Assessment (Further Info) Written Exam 0 %, Coursework 100 %, Practical Exam 0 %
Additional Information (Assessment) 100% Coursework (individual) - Portfolio (including reflective blog posts, poster, and oral exam) - 100% self-assessment - Assesses all course learning outcomes

Portfolio: This is a formative assessment only. Students will receive formative feedback from the Course Organiser on each of the following components of the portfolio.

Reflections:
Two 300-400-word reflections on course readings and class discussions.

Group Poster: You will work in groups to prepare:
Poster reflecting an ongoing ethical challenge arising from the changing nature of work.

Concluding discussion:
A concluding discussion wherein students will be asked to respond to questions - based on concepts and theories introduced in the course - as pertinent to their poster. The oral exam will be undertaken in a group setting, with other members of the group present and each student will lead a discussion on unique substantive question.

Final Reflection: This is the only summative assessment for the course. Students will be required to write a final reflection (c. 600 words) on their learning and progress in the course with respect to the learning outcomes. Based on this reflection, students will give themselves a final self-assessed grade for the course.
Feedback Formative - Two short reflections on student learning/progress, group poster and concluding discussion. Students will receive feedback from the Course Organiser.

Summative - The final self-assessed grade will be moderated by Course Organiser to ensure fairness - Course Organiser will enter final feedback on course along with WebPA moderated (20%)
No Exam Information
Learning Outcomes
On completion of this course, the student will be able to:
  1. Demonstrate a global understanding of potentials and challenges in the future of work.
  2. Apply relevant concepts and theories to critically evaluate the social and ethical implications for technological intervention in the world of work.
  3. Develop the skills necessary to act as responsible stakeholders and participants in the context of work and life.
  4. Use a range of digital tools and creative methods to communicate, formal and informally, with expert and lay audiences.
  5. Exercise autonomy and initiative in collaborative contexts to achieve collective goals.
Reading List
There is no required text for this course. Given the range of the topics covered and the constantly changing state of things, book chapters, journal articles and research and media reports will be used.

All required readings will be available online. Students should be familiar with the University Library's electronic journals system. In addition, students will be expected to keep up-to-date with developments in the area through news media and business and organisational websites.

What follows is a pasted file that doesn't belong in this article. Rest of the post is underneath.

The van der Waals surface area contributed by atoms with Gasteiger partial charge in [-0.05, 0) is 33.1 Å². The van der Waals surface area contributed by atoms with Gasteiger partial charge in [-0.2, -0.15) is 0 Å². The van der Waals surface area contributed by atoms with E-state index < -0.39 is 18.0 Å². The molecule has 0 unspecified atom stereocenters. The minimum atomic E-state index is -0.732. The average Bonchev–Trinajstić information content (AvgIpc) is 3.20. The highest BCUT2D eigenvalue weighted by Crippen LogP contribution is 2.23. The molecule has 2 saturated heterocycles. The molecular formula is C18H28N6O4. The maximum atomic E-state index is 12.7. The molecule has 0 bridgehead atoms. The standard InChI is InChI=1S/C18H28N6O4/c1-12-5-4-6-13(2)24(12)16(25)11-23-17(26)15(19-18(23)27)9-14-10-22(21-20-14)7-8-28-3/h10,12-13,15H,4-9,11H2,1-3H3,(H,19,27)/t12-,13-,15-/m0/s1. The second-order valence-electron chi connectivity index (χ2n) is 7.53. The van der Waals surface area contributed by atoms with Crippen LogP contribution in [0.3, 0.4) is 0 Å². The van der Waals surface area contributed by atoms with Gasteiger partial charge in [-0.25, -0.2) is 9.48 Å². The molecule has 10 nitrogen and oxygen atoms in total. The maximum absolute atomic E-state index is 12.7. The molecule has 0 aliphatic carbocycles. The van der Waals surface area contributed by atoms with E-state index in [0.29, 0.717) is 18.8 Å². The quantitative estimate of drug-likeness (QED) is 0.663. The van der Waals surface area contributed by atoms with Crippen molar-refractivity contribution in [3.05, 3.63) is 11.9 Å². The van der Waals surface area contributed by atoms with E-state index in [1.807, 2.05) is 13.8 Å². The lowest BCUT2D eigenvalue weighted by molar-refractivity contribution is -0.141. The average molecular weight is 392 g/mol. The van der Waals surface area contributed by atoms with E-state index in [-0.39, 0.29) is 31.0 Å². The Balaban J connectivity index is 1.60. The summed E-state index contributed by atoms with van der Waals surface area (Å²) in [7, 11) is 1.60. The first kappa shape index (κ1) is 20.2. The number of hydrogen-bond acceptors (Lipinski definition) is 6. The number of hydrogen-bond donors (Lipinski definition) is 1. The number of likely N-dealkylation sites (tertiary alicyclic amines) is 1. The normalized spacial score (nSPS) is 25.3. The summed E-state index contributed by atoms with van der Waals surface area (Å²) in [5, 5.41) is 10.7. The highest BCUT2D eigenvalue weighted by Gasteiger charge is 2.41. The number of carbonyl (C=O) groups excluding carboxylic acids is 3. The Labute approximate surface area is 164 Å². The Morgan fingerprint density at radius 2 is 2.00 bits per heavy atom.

Relevant Journals:
- Catalyst
- Employee Relations
- Journal of Business Ethics
- Nature
- New Technology, Work and Employment
- Organization
- Progressive Review
- New Media and Society
- Science, Technology, & Human Values
- Social Identities
- Soundings: A journal of politics and culture
- Technology in Society
- Theory, Culture and Society
- Work, Employment and Society

Relevant Websites:
etui.org
europa.eu
futuresofwork.co.uk
neweconomics.org
raconteur.net
thersa.org
Additional Information
Graduate Attributes and Skills Communication, ICT, and Numeracy Skills

After completing this course, students should be able to:

Critically evaluate and present digital and other sources, research methods, data and information; discern their limitations, accuracy, validity, reliability and suitability; and apply responsibly in a wide variety of organisational contexts.

Practice: Applied Knowledge, Skills and Understanding

After completing this course, students should be able to:

Apply creative, innovative, entrepreneurial, sustainable and responsible business solutions to address social, economic and environmental global challenges.

Cognitive Skills

After completing this course, students should be able to:

Be self-motivated; curious; show initiative; set, achieve and surpass goals; as well as demonstrating adaptability, capable of handling complexity and ambiguity, with a willingness to learn; as well as being able to
demonstrate the use digital and other tools to carry out tasks effectively, productively, and with attention to quality.

Knowledge and Understanding

After completing this course, students should be able to:

Demonstrate a thorough knowledge and understanding of contemporary organisational disciplines; comprehend the role of business within the contemporary world; and critically evaluate and synthesise primary
and secondary research and sources of evidence in order to make, and present, well informed and transparent organisation-related decisions, which have a positive global impact.

Identify, define and analyse theoretical and applied business and management problems, and develop approaches, informed by an understanding of appropriate quantitative and/or qualitative techniques, to explore
and solve them responsibly.
KeywordsNot entered
Contacts
Course organiserDr Rashne Limki
Tel: (0131 6)51 2345
Email: Rashne.Limki@ed.ac.uk
Course secretaryMr Sean Reddie
Tel: (0131 6)50 8074
Email: Sean.Reddie@ed.ac.uk